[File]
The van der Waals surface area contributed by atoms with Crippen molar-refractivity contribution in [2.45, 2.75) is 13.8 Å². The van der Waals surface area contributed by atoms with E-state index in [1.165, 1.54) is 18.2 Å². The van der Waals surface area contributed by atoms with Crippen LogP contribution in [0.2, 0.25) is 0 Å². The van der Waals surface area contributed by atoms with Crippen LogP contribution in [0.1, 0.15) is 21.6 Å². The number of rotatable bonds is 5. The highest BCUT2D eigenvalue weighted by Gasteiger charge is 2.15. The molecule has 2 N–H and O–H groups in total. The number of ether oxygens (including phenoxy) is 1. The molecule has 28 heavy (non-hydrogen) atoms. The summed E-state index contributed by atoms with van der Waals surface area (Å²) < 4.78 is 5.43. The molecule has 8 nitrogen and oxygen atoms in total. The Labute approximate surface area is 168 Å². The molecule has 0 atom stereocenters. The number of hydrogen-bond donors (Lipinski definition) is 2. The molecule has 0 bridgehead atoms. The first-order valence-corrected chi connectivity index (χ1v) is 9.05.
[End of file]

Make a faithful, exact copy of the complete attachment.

The van der Waals surface area contributed by atoms with Crippen molar-refractivity contribution in [2.45, 2.75) is 13.8 Å². The van der Waals surface area contributed by atoms with E-state index in [1.165, 1.54) is 18.2 Å². The van der Waals surface area contributed by atoms with Crippen LogP contribution in [0.2, 0.25) is 0 Å². The van der Waals surface area contributed by atoms with Crippen LogP contribution in [0.1, 0.15) is 21.6 Å². The number of rotatable bonds is 5. The highest BCUT2D eigenvalue weighted by Gasteiger charge is 2.15. The molecule has 2 N–H and O–H groups in total. The number of ether oxygens (including phenoxy) is 1. The molecule has 28 heavy (non-hydrogen) atoms. The summed E-state index contributed by atoms with van der Waals surface area (Å²) < 4.78 is 5.43. The molecule has 8 nitrogen and oxygen atoms in total. The Labute approximate surface area is 168 Å². The molecule has 0 atom stereocenters. The number of hydrogen-bond donors (Lipinski definition) is 2. The molecule has 0 bridgehead atoms. The first-order valence-corrected chi connectivity index (χ1v) is 9.05.